A Case for Legal Ethics: Legal Ethics as a Source for a Universal Ethic

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SUNY Press, 1993 - Law - 194 pages
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In suggesting that general ethics be modeled on legal ethics, this book is a call for more creativity in our moral experience. Luizzi argues that lawyers regularly re-think their roles and the rules related to these roles. Their rejection of a prohibition on advertising, for example, was part of their re-thinking of the traditional view of the lawyer's noble calling, one for whom advertising was inappropriate. What this says for general ethics is that we are to become active participants in defining our roles. Our daily experiences can help us in constructing fresh and better conceptions to guide us.

A Case for Legal Ethics rejects fixed conceptions of human nature and extends our constructive efforts beyond specific roles to human nature itself and to our environments. Luizzi appeals to role modeling, both to keep our constructed conceptions within moral bounds, and to develop the literature on moral education. We must be willing for others to imitate us as we live according to the conceptions we construct.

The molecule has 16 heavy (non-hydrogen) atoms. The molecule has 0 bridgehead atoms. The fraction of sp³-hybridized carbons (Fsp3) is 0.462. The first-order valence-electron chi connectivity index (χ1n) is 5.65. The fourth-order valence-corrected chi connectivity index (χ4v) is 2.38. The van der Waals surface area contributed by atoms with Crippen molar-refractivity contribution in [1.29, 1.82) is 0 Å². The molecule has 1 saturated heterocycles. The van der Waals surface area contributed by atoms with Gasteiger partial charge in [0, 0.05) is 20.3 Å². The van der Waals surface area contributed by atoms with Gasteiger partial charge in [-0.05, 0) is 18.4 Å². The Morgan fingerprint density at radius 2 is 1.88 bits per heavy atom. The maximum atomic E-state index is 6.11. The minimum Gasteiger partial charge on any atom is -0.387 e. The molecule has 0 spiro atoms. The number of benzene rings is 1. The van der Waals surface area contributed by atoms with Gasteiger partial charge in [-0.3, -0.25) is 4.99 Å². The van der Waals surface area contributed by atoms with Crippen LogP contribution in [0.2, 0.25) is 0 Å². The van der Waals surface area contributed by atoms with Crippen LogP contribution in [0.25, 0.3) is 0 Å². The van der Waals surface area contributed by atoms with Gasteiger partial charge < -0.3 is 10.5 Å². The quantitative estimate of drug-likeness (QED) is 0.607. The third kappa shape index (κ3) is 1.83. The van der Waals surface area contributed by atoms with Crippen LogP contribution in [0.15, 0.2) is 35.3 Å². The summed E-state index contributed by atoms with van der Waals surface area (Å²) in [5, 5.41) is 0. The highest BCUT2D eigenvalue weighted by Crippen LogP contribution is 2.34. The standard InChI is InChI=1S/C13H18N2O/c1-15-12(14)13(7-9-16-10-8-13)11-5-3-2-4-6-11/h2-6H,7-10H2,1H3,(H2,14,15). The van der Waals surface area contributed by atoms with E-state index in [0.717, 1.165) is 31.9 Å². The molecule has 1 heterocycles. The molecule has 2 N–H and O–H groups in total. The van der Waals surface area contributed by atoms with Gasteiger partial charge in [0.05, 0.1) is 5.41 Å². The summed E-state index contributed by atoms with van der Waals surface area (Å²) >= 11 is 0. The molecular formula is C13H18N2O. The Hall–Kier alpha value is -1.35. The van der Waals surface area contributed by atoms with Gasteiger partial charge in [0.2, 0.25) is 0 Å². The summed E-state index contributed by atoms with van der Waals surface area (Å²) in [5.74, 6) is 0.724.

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Contents

A Case for Legal Ethics
1
Human Nature
37
Professions and the Legal Profession
67
The Attorneys Environments
109
The Contours of the Universal Ethic Its Nature Scope and Limits
141
Epilogue
161
Notes
163
Index
189
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About the author (1993)

Vincent Luizzi is Professor and Chair of Philosophy at Southwest Texas State University and Associate Municipal Judge, City of San Marcos.

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